How to use outcomes to manage your business – a guide for public servants

Feb 18
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An outcome directly measures the work of the ‘business’ you’re in.  As a result, effective outcome measurement can help you manage your business.

So how do you do it?

Proximity is key; outcomes measures need to be proximal to the intervention (service) provided.  If they are, and an outcome measure is heading in the right direction, you know why.  If it’s not it’s also relatively easy to diagnose as proximity to the point of intervention, and understanding of the intervention, means the number of variables that could be challenging the result is limited

A good program has a clearly identified problem it is trying to solve. What’s more it has identified a very specific malleable change point at which to intervene. Therefore the problem, delivered solution and outcome all align very tightly. There’s no question as to whether the outcome is measuring something unrelated to the issue identified.

Proximity also ensures that adjustments can be made in short cycles. A good performance indicator is available frequently (at least yearly, preferably more often) to allow constant modulation.   An annual indicator is almost a lag indicator as it will take another year (and budget cycle) to know whether a service is delivering what its paid to deliver.   Data that is available more frequently than this will allow modulation to occur within a budget cycle.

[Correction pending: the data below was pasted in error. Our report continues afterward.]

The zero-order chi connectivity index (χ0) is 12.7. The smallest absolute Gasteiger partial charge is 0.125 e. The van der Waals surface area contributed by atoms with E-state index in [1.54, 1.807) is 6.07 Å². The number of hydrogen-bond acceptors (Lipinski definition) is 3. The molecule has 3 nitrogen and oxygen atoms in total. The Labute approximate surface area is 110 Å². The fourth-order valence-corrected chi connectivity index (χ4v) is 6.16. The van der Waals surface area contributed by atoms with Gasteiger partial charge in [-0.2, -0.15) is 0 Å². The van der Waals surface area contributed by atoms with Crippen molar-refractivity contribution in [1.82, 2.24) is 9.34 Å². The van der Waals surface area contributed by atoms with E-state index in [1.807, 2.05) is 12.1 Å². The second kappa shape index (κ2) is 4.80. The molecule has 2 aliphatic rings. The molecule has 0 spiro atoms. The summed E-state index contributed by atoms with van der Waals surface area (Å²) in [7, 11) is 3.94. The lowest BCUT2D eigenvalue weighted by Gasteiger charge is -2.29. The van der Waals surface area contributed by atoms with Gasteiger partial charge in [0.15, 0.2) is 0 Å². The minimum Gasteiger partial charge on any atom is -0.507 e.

An outcome is simply the result of your intervention. There may be other terms for this – impact, output etc. But at the end of the day, of you can’t measure the effectiveness of your intervention, then you’re not running your business – its running you.

So don’t get caught up on the jargon, get caught up on knowing your programs are targeting the right intervention points, in the right way, and you can measure the result.

Submitted by Lindsey Eifler

Lindsey Eifler

Lindsey is a Senior Producer who specialises in conferences for the public and not-for-profit sectors. On Wednesdays and Fridays she has, arguably, the best office in the world; her home on the beautiful Central Coast.

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